Whether you run a billion-dollar startup or head a Fortune 500 company, you’re bound to have an impressive rolodex full of powerful individuals. But what happens when a select few of these contacts turn into trusted confidantes?
We delve into four high-power friendships – some of which span decades – that you might not have heard of until now. From two “unicorn” company founders who played on the same high school basketball team to Serena Williams and Sheryl Sandberg’s touching friendship, here are eight high-profile leaders who don’t mind mixing the personal and the professional.
Tesla founder Elon Musk and Google co-founder Larry Page
Though we may never know the depths of Tesla founder Elon Musk and Google co-founder Larry Page’s friendship, we do know they’re good buddies. According to the book Elon Musk: Tesla, SpaceX, and the Quest for a Fantastic Future, Musk has no problem crashing with Page when he’s visiting Silicon Valley.
“He’s kind of homeless, which I think is sort of funny,” Page said. “He’ll email and say, ‘I don’t know where to stay tonight. Can I come over?’ I haven’t given him a key or anything yet.”
In a 2014 TED Talk with Charlie Rose, Page even went as far as saying that he would rather give his money to Musk than donate it to charity. “He wants to go to Mars, to back up humanity,” Page said. “That’s a worthy goal, but it’s a company, and it’s philanthropical.”
Page and Musk don’t agree on everything, however. Here’s where their relationship gets a little complicated: Musk is reportedly terrified that his friend might destroy humanity thanks to Google’s aggressive push into building AI robots. “He could produce something evil by accident,” Musk has said.
WeWork co-founder Miguel McKelvey and AppNexus co-founder Brian O’Kelley
Miguel McKelvey, the co-founder of the coworking company WeWork, and Brian O’Kelley, chief executive of AppNexus, an advertising technology company, are two friends who each happened to found a billion-dollar company (WeWork ranks at No. 13 and AppNexus comes in at No. 74 on Fortune’s Unicorn List). Unlike other Silicon Valley high-profile duos, they didn’t connect at a startup incubator or a tech happy hour. Instead, they met at South Eugene High School in Eugene, Oregon, where they played on the same basketball team. Though the two future founders went on to attend different universities – McKelvey graduated in 1992 and went to the University of Oregon while O’Kelley graduated in 1995 and headed to Princeton – through the years, the high school teammates continued playing recreational basketball together.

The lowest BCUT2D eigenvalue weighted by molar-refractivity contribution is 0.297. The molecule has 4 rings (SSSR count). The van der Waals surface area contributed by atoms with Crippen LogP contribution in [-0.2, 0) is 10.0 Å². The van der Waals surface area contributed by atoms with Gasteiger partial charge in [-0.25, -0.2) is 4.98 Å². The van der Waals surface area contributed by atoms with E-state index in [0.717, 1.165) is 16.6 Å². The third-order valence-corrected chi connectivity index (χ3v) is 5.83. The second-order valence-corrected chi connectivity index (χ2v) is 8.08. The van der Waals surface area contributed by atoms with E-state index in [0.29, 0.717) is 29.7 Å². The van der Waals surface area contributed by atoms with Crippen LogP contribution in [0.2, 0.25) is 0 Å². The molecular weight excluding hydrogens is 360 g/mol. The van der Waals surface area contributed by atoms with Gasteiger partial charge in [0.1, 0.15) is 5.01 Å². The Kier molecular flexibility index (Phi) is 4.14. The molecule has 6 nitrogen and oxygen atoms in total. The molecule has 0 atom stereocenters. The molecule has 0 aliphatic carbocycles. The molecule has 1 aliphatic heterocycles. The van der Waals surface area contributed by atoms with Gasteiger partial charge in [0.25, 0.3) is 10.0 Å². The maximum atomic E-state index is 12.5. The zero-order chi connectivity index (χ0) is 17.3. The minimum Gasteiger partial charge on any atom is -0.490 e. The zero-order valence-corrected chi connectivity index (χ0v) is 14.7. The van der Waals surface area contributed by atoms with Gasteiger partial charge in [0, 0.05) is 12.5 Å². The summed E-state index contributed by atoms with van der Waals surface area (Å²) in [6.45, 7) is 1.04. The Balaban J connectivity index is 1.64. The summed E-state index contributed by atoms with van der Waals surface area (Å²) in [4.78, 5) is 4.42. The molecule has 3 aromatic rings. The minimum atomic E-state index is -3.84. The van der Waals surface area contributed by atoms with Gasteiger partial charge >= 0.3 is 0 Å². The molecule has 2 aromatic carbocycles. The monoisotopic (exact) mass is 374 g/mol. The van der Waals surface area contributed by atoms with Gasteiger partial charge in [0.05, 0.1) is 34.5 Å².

They remain close off the court. Today, WeWork and AppNexus’ headquarters are down the street from each other in New York City’s Flatiron District. Oh, and the basketball bromance doesn’t stop there. AppNexus’ CMO Pat McCarthy, who was also a South Eugene High basketball player, founded fantasy sports startup Fantuition before it was acquired by his buddy O’Kelley in 2012.
Tennis star Serena Williams and Facebook COO Sheryl Sandberg
It all started with a tweet. After the multitalented Serena Williams who, along with being one of tennis’s biggest stars also created her own fashion label, finished reading Lean In, she tweeted that she wanted to have dinner with Facebook COO Sheryl Sandberg. Sandberg reached out, and the two met in December 2014. The power duo became even closer after Sandberg’s husband, SurveyMonkey CEO Dave Goldberg, passed away in May 2015. Williams sent the Facebook executive texts, messages and voicemails, according to Sports Illustrated.
“For Serena Williams to say, ‘You have all my strength’? God, when you’re like where I was after Dave died, that feels like a lot of strength,” Sandberg told SI. “I would feel like she was carrying me.”
Apple co-founder Steve Jobs and Oracle founder Larry Ellison
To say the tech titans were close friends is an understatement: Oracle founder and executive chairman Larry Ellison and Apple’s late co-founder and chief executive Steve Jobs enjoyed a 25-year-long friendship. In a 2009 Fortune story, Ellison shared a personal anecdote that illustrated just how much of a perfectionist Jobs could be.
“I remember when Steve was my neighbor in Woodside, Calif., and he had no furniture,” Ellison said. “It struck me that there wasn’t furniture good enough for Steve in the world. He’d rather have nothing if he couldn’t have perfection.”
When Jobs was healthy, he and Ellison took walks and hikes together. And when Jobs got sick, Ellison was by his side in his final days. “The walks started getting shorter,” Ellison said. “Until near the end, we’d kind of walk around the block – maybe four blocks, something like that. And you just watched him getting weaker. And this is the strongest guy I knew.”